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Hydrangea Care Calendar – Part 2

Hydrangea Care Calendar – Part 2

By Stacey Hirvela, introduction by Natalie Carmolli, Proven Winners® ColorChoice®
Photographs courtesy of Proven Winners® ColorChoice®

Following up on last month’s article, here is a handy care calendar for those who have hydrangeas that bloom on old wood, meaning they set their flower buds on the current season’s stems. These types are oakleaf hydrangeas (H. quercifolia) as well as some bigleaf (H. macrophylla) and mountain (H. serrata) hydrangeas.

Examples of hydrangeas that bloom on old wood are the Gatsby series of oakleaf hydrangeas, the Cityline® series of bigleaf hydrangeas and ‘Bluebird’ mountain hydrangea. Keep in mind, not all bigleaf and mountain hydrangeas bloom exclusively on old wood, there are many reblooming varieties that set buds on old and new wood. Those cultivars include the Let’s Dance® series of bigleaf hydrangeas and the Tuff Stuff™ series of mountain hydrangeas. While all hydrangea types can be safely cared for using the calendar below, old wood bloomers will not perform well if they are treated the same as a reblooming variety.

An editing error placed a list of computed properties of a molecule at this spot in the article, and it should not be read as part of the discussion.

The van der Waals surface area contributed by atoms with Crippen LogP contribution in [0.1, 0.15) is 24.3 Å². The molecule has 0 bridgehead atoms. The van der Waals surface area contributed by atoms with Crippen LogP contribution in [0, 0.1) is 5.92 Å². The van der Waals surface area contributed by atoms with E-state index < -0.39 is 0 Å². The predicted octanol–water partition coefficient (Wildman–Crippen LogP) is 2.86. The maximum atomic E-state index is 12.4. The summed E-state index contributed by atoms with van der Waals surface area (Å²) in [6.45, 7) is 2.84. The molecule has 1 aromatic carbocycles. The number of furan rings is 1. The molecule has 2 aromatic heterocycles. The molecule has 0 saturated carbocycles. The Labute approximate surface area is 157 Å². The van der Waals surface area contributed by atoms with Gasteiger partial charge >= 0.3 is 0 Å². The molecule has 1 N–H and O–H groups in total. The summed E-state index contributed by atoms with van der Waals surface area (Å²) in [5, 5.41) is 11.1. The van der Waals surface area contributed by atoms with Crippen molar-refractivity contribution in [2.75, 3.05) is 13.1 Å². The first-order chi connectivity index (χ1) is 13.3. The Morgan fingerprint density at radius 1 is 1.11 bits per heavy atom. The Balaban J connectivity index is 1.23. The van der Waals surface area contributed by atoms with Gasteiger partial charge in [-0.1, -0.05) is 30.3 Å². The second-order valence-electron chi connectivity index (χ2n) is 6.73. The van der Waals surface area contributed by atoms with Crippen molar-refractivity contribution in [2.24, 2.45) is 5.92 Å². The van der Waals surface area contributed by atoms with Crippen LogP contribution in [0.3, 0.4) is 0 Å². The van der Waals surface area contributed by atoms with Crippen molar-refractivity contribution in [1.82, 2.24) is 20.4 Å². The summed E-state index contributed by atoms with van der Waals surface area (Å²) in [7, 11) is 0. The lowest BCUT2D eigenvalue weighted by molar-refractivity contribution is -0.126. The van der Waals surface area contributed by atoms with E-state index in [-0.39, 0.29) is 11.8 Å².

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Cityline Mars bigleaf hydrangea.

Hydrangea Care For Old Wood Bloomers – Bigleaf Hydrangea (H. macrophylla), Mountain Hydrangea (H. serrata), Oakleaf Hydrangea (H. quercifolia)

March/April – These hydrangeas start to emerge around this time, depending on the weather. Once you see the new growth beginning to appear on the stems, you can safely cut off any portions of the plant that aren’t showing signs of life, as well as any old flower heads that are still clinging to the plant. Do not prune these types of hydrangeas any more than what is described here – they have already formed their flower buds for the coming summer, and pruning beyond this amount will remove those flower buds.

March is also a good time to transplant these hydrangeas, if desired. This is typically a pretty straightforward job since hydrangeas are shallow-rooted. It’s best to transplant when the plants are still dormant. Save any pruning for after transplanting – that gives you the chance to repair any branches that may have broken during the moving process.

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Gatsby Pink oakleaf hydrangea.